On the 17th Tice led the Group on an experimental bridge busting mission to Formosa, where the three squadrons tried dive, skip, and glide bombing techniques against Soton railroad bridge, using four to five second delay fuses on 1,000 pound demolition bombs. The 9th's role in this coordinated attack was to knock out any possible anti-aircraft positions on the bridge approaches with fragmentation clusters. The 9th went in on the target first with Lt. Holladay leading the first section of two flights and Lt. Ken Clark leading the remaining section. The approaches were well covered by the two sections, but ack ack failed to materialize and the other squadrons completed the destruction of the bridge unmolested. Dive bombing proved the most effective type of attack since it was dive bombing that destroyed one span after other attacks failed.

The remainder of the month was devoted to continued ground support missions in Northern Luzon. On the 21st, the end of organized resistance on Okinawa was announced, completing one of the most costly and important campaigns in the Pacific. Lt. General Simon Bolivar Buckner, CG of the U.S. 10th Army, was killed during an engagement and General Joe Stillwell took over command. While attempting to attack surface craft and ground installations, 4,000 enemy aircraft were destroyed, or damaged, in the Okinawa area.

Lts. Poston and Oglesby returned to the squadron in the middle of the month for their second tour of combat with the 9th. They first joined the outfit in November 1943, just after the Rabaul missions from Dobodura. They gave a good account of themselves up to the middle of November 1944, taking a leading part in the early fighting over Leyte before they returned to the U.S. for a much deserved rest. Speaking of Rabaul, the 9th received a Distinguished Unit Citation, its third, for that action on General Orders dated 5 June, covering the period 23 October to 7 November, 1943, when the 9th participated in what were long considered the roughest missions in its history. The squadron got twenty-four definites and seven probables during the period and lost seven pilots, three in weather returning from the target, and four due to enemy action. One of the latter, Lt. Planck, later returned to the squadron very unexpectedly.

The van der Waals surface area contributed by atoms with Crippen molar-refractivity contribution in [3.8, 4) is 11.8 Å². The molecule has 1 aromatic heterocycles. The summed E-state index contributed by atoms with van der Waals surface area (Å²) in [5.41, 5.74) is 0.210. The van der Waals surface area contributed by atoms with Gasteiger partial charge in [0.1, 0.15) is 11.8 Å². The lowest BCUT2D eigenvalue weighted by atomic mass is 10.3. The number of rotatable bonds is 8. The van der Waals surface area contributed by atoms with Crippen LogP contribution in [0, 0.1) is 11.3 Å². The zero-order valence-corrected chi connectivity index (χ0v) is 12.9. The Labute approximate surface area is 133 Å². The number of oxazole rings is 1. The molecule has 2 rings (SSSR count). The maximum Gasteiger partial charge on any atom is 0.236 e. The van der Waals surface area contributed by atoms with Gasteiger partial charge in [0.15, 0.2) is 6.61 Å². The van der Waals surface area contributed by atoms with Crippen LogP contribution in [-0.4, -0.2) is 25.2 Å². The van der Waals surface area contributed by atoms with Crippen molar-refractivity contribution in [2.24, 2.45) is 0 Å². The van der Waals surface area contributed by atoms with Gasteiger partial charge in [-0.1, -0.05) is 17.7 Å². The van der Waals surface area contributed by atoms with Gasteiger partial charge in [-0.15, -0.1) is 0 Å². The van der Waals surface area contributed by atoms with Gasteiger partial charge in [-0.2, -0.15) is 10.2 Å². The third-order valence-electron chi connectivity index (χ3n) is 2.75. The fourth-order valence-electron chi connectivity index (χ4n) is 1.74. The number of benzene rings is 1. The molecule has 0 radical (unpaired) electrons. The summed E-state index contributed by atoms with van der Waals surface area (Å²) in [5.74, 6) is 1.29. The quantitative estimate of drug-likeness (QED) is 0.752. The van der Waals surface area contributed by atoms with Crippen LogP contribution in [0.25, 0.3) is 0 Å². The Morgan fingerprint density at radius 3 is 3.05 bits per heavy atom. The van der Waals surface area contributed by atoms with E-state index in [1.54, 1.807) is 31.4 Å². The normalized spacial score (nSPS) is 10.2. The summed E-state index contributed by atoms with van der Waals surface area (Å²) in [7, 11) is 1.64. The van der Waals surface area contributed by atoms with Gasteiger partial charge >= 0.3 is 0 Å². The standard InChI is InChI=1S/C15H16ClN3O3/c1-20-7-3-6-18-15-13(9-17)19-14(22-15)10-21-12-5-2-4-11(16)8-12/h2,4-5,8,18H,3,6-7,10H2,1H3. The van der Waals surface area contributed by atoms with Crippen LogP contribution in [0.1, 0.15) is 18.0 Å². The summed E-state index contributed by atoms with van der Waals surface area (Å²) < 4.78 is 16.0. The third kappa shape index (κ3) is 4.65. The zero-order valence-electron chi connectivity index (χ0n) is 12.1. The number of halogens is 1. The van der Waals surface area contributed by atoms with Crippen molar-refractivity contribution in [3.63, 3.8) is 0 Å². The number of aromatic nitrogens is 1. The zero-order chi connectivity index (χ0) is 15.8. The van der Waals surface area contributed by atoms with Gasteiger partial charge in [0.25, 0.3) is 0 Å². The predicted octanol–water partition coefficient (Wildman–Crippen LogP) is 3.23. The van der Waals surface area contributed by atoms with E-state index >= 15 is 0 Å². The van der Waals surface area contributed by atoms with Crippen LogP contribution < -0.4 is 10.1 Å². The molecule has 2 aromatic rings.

Read the Citation
Captain J. Spence, the S-2 officer, returned from the hospital around the 21st, after nearly three months absence and your narrator was able to retire somewhat from the active intelligence field and devote his time to narratives. Captain Spence's absence was due to kidney trouble and was not the result of enemy action; unfortunate, in that he could have used the extra five points for the Purple Heart.
The point system, of course, was the subject of many and most conversations during the period and morale fluctuated with each new rumor. Between points and the possible move to Okinawa, the subject of women was almost, but not quite, forgotten. Three-day passes for enlisted men, enabling them to visit Manila, were available, and nearly all enlisted personnel made at least one trip down there. They were guests, during their stay, of a family of very gracious Filipino residents who turned their home into an open house for the visiting servicemen of the 9th.

Eight long-service enlisted men went home in June. Four on rotation (Harclerode, Monte, Vratil and Toller) and four on points (Byrnes, Wilson, Mills and Biblowitz). M/Sgt. A. Odgaard became First Sergeant.

One other mission flown is worth special comment. On 23 June, the 9th joined other squadrons of the Group to napalm the town of Mato, Formosa, the first napalm mission to the enemy stronghold. The mission was entirely successful and a large portion of the town was destroyed, once more proving the effectiveness of the excellent coverage that can be obtained and full advantage taken of the weapon's characteristic of de-oxygenizing the adjacent area and suffocating those that it does not actually burn to death.